Guest Mode Solves Some Privacy Issues
Have you ever let a friend or family member use your Web browser “just for a minute” and returned to find things in total disarray? Perhaps your guest logged you out of Facebook or Gmail. Maybe they changed your settings or installed a toolbar. Yuck. Wouldn’t it be nice if you didn’t have to clean up after guests, or worry about them seeing things that are not their business? Guest Mode solves the problem -- read on...
What Is Browser Guest Mode?
When a friend or family member sits down at your computer, you never know what they might do. In addition to logging you out of your online accounts, and installing unwanted web browser extensions or toolbars, they may also forget to log out of their own accounts, and that can be awkward. Even worse, what if they poke around in your stuff using passwords saved in your browser?
Google Chrome has a “guest mode” similar to the guest account available on Windows PCs. Guest Mode gives a guest his/her own browser window, which has certain restrictions on what the guest can do. When the guest leaves, closing the guest mode window erases all trace of the guest’s presence; your browser window stays untouched.
To start Guest Mode, look for your your profile icon in the upper-right corner of Chrome. (If you're not logged into a Google account, Guest Mode is not available.) Click the profile icon and then click "Open Guest Window".
Optionally, you can use the "Mange People/Add Person" option to add a Google account to your browser. The advantage of logging in as guest with a Google account is that your synced bookmarks, settings and themes will be available in your guest session.
A new window will open with this message: "You’re browsing as a Guest. Pages you view in this window won’t appear in the browser history and they won’t leave other traces, like cookies, on the computer after you close all open Guest windows. Any files you download will be preserved, however."
A Few Caveats
Perhaps, like me, you were wondering how a Guest session differs from going Incognito. The difference is that an Incognito session will have all YOUR bookmarks and browser extensions. A Guest session is like a blank slate -- unless the guest logs in to their Google account. They are similar in that all traces of browser history, cookies, etc. vanish when the session is closed.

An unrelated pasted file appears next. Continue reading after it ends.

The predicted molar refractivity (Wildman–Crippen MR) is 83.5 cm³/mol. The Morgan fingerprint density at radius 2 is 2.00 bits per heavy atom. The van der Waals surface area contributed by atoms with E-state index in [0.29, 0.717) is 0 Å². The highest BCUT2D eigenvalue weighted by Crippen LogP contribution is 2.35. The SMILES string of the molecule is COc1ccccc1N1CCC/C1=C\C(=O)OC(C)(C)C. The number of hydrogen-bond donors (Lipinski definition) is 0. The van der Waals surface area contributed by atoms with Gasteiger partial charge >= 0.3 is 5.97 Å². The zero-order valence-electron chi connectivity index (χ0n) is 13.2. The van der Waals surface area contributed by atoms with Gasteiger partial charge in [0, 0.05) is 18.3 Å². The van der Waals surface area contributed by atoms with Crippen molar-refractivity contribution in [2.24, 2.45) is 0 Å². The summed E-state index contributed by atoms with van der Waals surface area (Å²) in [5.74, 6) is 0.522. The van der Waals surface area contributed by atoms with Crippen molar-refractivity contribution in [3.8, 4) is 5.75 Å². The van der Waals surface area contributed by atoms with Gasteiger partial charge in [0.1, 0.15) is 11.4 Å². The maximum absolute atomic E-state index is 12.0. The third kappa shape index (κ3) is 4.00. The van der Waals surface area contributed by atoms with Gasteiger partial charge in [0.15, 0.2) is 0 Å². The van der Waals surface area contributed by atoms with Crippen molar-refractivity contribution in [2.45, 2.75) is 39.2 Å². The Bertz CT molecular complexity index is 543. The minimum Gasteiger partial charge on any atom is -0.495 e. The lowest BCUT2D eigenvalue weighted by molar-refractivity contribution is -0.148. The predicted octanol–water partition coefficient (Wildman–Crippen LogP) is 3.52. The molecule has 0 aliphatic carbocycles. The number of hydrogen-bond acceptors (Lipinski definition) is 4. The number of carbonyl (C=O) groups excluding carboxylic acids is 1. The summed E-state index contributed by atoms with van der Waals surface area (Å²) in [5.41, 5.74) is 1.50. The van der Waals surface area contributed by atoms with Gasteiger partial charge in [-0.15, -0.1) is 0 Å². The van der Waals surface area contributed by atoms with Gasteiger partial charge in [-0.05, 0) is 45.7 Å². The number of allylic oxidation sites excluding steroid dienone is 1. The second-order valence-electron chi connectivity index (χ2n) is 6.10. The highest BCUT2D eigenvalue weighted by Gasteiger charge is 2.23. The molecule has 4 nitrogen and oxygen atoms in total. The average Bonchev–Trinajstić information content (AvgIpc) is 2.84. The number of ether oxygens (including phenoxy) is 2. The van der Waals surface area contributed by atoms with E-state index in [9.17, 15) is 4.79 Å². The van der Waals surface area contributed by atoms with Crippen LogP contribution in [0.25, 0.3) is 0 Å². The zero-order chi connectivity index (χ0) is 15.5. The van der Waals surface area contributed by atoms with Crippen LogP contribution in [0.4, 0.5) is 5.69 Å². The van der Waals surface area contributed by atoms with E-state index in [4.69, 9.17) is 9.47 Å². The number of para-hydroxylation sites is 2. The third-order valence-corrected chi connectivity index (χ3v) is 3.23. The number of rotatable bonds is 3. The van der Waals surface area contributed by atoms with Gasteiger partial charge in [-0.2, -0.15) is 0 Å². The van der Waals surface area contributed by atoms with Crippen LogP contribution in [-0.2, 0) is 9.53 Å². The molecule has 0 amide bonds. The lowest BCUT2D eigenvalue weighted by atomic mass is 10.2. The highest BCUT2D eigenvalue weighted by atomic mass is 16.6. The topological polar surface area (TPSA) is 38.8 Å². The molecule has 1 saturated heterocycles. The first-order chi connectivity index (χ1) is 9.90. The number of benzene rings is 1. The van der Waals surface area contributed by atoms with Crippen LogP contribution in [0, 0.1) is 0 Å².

One important thing to remember is that when you open a Guest browser window, the original browser window remains open and fully accessible. So security is more or less on the honor system, unless you logout of your Google account and close your browser window after starting the Guest session. It would be much better if all other open Chrome windows were somehow locked or minimized while a Guest session is active.
What About Firefox, Edge, Safari and Opera?
Guest mode for Firefox was available until recently. But when Firefox 67 was released in May 2019, the Guest Session feature was removed "to streamline user experience." Likewise, Edge, Opera and Safari lack the Guest Mode feature. But all of these browsers do have some version of Incognito, or Private Browsing Mode.
In Firefox, click the Menu icon (three horizontal bars upper right), then click New Private Window. (Keyboard shortcut: CTRL+SHIFT+P)
In Microsoft Edge, click the "Settings and more" button (three dots icon) in the top-right corner, then choose "New InPrivate window." (Keyboard shortcut: CTRL+SHIFT+P)
In Internet Exporer, click the "Gear" icon in the top-right corner, then choose "Safety", then "InPrivate browsing." (Keyboard shortcut: CTRL+SHIFT+P)
In the Safari browser on your Mac, choose File > New Private Window.
In Opera, click the "Customize and control Opera" button on the top left of the browser window. Then click "New private window." (Keyboard shortcut: CTRL+SHIFT+N)
In summary, guest mode is a much safer way to let other people use your device for a moment. During guest sessions, the guest does not have access to your bookmarks, browsing history, stored passwords, and other sensitive data. And if they remember to logout, you won't have access to their, either. :-)
Your thoughts on this topic are welcome. Post your comment or question below...
This article was posted by Bob Rankin on 9 Sep 2019
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Article information: AskBobRankin -- Guest Mode Solves Some Privacy Issues (Posted: 9 Sep 2019)
Copyright © 2005 - Bob Rankin - All Rights Reserved